Topic: Mowa Choctaw

Wilford Longhair Taylor’s Testimony

Wilford “Longhair” Taylor Tribal Chief MOWA Band of Choctaw Indians Discover your family's story. Enter a grandparent's name to get started. choose a state: Any AL AK AZ AR CA CO CT DE DC FL GA HI ID IL IN IA KS KY LA ME MD MA MI MN MS MO MT NE NV NH NJ NM NY NC ND OH OK OR PA RI SC SD TN TX UT VT VA WA WV WI WY INTL Start Now Testimony Before the Committee on Resources Unites States House of Representatives Hearing on the Federal recognition and acknowledgement process by the Bureau of Indian Affairs March 31, 2004 Mr. Chairman and committee members: good morning. My name is Wilford “Longhair” Taylor and I am the elected tribal chief of the MOWA Band of Choctaw Indians. Thank you for granting me the opportunity to testify on the federal recognition and acknowledgement process by the Bureau of Indian Affairs (BIA). The Choctaw Indians of Mobile and Washington Counties, Alabama (MOWA) are the descendants of American Indians who occupied this territory prior to European discovery. We selected the acronym, MOWA, to represent our modern day geographic location. We live in an area transected by the county line between south Washington and north Mobile Counties. Although the State of Alabama legislature officially recognized the MOWA Choctaw as a tribe in 1979, and an official...

Read More

The MOWA Choctaws

Extinction by Reclassification: The MOWA Choctaws of South Alabama and Their Struggle for Federal Recognition – In the 1930s, Carl Carmer, a professor at the University of Alabama and author of Stars Fell on Alabama, traveled around Alabama collecting unusual stories. He said that he chose “to write of Alabama not as a state which is part of a nation, but as a strange country in which I once lived.” One of his stories describes his efforts to determine the ancestry of the so-called Cajuns who lived around Citronelle in southwest Alabama. Carmer’s story provoked a flurry of interest in the “Cajans,” when in reality they were not Cajun at all. Instead, they were descendants of the indigenous Choctaw Indians of southwest Alabama. Originally appearing in The Alabama Review, Volume 59, July 2006, pages 163-204.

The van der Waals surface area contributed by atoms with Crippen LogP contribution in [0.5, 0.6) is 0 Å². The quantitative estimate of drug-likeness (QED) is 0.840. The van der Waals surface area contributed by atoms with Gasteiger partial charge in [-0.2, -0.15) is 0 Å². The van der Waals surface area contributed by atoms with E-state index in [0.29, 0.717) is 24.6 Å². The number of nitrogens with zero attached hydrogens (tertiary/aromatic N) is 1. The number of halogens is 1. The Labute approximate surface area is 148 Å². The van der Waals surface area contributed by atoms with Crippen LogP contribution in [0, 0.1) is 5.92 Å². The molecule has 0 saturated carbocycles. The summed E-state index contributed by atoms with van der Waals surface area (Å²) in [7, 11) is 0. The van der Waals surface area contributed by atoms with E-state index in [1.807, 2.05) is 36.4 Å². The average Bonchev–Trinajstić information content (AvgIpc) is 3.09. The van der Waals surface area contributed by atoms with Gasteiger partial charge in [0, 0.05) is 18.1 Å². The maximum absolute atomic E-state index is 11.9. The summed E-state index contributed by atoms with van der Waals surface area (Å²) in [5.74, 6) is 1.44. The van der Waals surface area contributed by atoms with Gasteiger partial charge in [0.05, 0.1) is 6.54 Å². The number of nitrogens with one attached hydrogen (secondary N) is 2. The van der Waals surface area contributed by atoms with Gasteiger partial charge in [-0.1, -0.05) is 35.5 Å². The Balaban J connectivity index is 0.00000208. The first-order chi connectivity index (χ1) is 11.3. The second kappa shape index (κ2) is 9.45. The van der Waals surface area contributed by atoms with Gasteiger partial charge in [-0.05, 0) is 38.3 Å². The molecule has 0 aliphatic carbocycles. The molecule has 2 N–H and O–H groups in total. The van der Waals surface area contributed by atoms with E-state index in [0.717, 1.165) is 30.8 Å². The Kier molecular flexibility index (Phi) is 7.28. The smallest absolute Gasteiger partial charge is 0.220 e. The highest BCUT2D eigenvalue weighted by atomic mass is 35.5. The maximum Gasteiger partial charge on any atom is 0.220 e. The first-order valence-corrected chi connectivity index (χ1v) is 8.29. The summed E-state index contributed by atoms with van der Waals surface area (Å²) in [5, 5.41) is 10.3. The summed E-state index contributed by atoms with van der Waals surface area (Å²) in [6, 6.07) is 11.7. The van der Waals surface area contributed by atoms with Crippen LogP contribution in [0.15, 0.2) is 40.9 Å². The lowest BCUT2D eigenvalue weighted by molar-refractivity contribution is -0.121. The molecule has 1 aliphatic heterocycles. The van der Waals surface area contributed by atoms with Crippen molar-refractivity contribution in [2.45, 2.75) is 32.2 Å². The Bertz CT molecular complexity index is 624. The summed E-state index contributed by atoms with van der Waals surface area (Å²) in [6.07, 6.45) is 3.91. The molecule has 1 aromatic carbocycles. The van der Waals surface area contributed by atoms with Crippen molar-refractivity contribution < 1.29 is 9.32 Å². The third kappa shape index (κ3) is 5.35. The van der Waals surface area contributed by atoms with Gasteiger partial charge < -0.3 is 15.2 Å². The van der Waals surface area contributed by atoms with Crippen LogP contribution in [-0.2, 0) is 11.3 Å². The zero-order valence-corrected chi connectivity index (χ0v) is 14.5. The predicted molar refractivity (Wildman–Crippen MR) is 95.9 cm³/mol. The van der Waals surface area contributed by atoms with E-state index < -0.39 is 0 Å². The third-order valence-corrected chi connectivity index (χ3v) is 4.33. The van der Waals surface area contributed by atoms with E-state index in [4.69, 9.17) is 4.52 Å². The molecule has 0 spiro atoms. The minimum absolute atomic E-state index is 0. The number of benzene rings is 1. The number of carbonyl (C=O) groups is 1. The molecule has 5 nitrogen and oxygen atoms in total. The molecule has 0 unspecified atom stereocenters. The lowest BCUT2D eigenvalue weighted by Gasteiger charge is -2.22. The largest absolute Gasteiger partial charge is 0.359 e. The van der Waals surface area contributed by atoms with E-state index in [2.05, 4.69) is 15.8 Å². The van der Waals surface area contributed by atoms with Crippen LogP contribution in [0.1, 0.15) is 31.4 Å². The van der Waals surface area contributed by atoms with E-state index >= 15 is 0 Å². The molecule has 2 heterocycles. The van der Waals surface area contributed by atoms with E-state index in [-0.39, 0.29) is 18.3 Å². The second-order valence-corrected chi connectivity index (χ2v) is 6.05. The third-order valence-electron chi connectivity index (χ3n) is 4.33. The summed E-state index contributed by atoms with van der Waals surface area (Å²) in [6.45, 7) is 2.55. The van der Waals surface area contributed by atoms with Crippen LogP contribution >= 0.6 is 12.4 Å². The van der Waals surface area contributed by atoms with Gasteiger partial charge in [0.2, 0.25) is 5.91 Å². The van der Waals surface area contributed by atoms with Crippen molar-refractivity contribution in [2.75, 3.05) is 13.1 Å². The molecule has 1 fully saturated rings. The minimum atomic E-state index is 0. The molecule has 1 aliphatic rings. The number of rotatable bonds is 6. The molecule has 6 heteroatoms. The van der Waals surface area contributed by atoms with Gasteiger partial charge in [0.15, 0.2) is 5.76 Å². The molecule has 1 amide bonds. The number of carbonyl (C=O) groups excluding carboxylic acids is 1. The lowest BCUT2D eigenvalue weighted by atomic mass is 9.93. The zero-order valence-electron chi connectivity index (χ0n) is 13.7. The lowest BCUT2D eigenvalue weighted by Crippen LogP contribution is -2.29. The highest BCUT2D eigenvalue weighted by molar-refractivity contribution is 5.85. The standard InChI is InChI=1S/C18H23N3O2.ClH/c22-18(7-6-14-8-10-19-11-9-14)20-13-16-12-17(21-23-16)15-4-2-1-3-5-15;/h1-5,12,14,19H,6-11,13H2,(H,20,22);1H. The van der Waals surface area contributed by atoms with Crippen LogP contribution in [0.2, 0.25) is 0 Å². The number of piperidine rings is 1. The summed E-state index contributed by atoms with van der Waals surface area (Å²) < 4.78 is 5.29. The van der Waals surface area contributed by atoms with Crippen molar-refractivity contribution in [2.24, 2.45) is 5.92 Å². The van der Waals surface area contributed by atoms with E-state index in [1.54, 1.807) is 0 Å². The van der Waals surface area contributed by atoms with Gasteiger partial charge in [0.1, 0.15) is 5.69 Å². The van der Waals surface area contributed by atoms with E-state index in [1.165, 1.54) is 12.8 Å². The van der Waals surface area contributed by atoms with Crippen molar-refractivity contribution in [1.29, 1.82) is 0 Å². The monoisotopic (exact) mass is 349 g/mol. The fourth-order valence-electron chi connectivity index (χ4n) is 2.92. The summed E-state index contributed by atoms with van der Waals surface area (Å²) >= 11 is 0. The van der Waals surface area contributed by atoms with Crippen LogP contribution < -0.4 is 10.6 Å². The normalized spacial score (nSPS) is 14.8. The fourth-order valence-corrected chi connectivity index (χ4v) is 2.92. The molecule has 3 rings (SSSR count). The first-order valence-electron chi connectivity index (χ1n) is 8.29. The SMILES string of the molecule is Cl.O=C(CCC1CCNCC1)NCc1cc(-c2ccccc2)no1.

Read More

Choctaw Indian Research

Choctaw (possibly a corruption of the Spanish chcdu, ‘flat’ or ‘flattened,’ alluding to the custom of these Indians of flattening the head). An important tribe of the Muskhogean stock, formerly occupying middle and south Mississippi, their territory extending, in their most flourishing days, for some distance east of Tombigbee River, probably as far as Dallas County, Ga. Ethnically they belong to the Choctaw branch of the Muskhogean family, which included the Choctaw, Chickasaw, Hunt and their allies, and some small tribes which formerly lived along Yazoo River. Archives, Libraries and Genealogy Societies Societies Oklahoma Historical Society Indian Archives Holdings Summary Oklahoma Genealogical Society United States Court – Indian Territory 1890 Census – Indian Territory, Old Towson County, Choctaw Nation Choctaw Indian Biography Choctaw Chiefs Pushmataha – Tribal Chief (Push-ma-ta-ha) Peter P. Pitchlynn Allen Wright (hosted at Native American Resources) Mushalatubee(hosted at Native American Resources) Peter Perkins Pitchlynn(hosted at Native American Resources) Choctaw Chiefs (hosted at Choctaw Nation) The Life of Okah Tubbee Bureau of Indian Affairs A Guide to Tracing your Indian Ancestry(PDF) Tribal Leaders Directory Recognized Indian Entities, 10/2010 Update (PDF) Choctaw Indian Cemeteries Mount Tabor Indian Cemetery -Texas (hosted at Paul and Dottie Ridenour’s Home Page) Indian Cemeteries (hosted at Accessgenealogy) Choctaw Indian Census 1860 Federal Census Choctaw Nation, Indian Territory (hosted at Indian Nations, OKGenWeb Archives) Choctaw, Part 1 Choctaw, Part 2 1885 Choctaw Census (Original...

Read More


Subscribe to Website via Email

Enter your email address to subscribe to this website and receive notifications of new posts by email.

Join 408 other subscribers

It takes a village to grow a family tree!
Genealogy Update - Keeping you up-to-date!
101 Best Websites 2016

Recent Comments

Pin It on Pinterest